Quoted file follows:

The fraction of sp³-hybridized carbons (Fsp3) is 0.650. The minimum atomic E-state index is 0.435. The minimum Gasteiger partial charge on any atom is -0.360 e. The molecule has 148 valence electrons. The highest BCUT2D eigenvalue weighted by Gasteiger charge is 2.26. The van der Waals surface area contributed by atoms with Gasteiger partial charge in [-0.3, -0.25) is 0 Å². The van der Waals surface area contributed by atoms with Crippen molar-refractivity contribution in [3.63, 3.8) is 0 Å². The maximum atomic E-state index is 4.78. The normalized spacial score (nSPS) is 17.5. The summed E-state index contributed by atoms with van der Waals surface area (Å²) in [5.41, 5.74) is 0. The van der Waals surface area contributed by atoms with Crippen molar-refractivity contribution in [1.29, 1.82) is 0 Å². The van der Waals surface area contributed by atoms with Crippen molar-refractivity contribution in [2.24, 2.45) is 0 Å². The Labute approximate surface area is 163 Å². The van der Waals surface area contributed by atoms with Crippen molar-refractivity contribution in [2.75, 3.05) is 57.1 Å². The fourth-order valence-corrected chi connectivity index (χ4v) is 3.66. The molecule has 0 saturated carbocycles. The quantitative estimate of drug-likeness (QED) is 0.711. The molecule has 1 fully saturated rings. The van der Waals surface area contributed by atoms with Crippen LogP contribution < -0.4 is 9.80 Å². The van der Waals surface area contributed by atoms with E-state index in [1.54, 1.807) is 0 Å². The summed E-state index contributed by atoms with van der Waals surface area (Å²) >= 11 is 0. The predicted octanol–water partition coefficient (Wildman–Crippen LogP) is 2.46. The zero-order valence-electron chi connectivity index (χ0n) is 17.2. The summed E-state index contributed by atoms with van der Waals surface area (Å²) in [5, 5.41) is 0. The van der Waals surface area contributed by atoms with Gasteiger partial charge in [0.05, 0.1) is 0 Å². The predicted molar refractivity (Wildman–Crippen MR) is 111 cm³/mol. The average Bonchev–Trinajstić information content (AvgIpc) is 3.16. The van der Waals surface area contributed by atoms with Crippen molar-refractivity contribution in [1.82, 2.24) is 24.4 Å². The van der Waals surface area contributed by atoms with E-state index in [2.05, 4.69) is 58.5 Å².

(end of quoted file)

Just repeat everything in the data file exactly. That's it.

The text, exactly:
The fraction of sp³-hybridized carbons (Fsp3) is 0.650. The minimum atomic E-state index is 0.435. The minimum Gasteiger partial charge on any atom is -0.360 e. The molecule has 148 valence electrons. The highest BCUT2D eigenvalue weighted by Gasteiger charge is 2.26. The van der Waals surface area contributed by atoms with Gasteiger partial charge in [-0.3, -0.25) is 0 Å². The van der Waals surface area contributed by atoms with Crippen molar-refractivity contribution in [3.63, 3.8) is 0 Å². The maximum atomic E-state index is 4.78. The normalized spacial score (nSPS) is 17.5. The summed E-state index contributed by atoms with van der Waals surface area (Å²) in [5.41, 5.74) is 0. The van der Waals surface area contributed by atoms with Crippen molar-refractivity contribution in [1.29, 1.82) is 0 Å². The van der Waals surface area contributed by atoms with Crippen molar-refractivity contribution in [2.24, 2.45) is 0 Å². The Labute approximate surface area is 163 Å². The van der Waals surface area contributed by atoms with Crippen molar-refractivity contribution in [2.75, 3.05) is 57.1 Å². The fourth-order valence-corrected chi connectivity index (χ4v) is 3.66. The molecule has 0 saturated carbocycles. The quantitative estimate of drug-likeness (QED) is 0.711. The molecule has 1 fully saturated rings. The van der Waals surface area contributed by atoms with Crippen LogP contribution < -0.4 is 9.80 Å². The van der Waals surface area contributed by atoms with E-state index in [1.54, 1.807) is 0 Å². The summed E-state index contributed by atoms with van der Waals surface area (Å²) >= 11 is 0. The predicted octanol–water partition coefficient (Wildman–Crippen LogP) is 2.46. The zero-order valence-electron chi connectivity index (χ0n) is 17.2. The summed E-state index contributed by atoms with van der Waals surface area (Å²) in [5, 5.41) is 0. The van der Waals surface area contributed by atoms with Gasteiger partial charge in [0.05, 0.1) is 0 Å². The predicted molar refractivity (Wildman–Crippen MR) is 111 cm³/mol. The average Bonchev–Trinajstić information content (AvgIpc) is 3.16. The van der Waals surface area contributed by atoms with Crippen molar-refractivity contribution in [1.82, 2.24) is 24.4 Å². The van der Waals surface area contributed by atoms with E-state index in [2.05, 4.69) is 58.5 Å².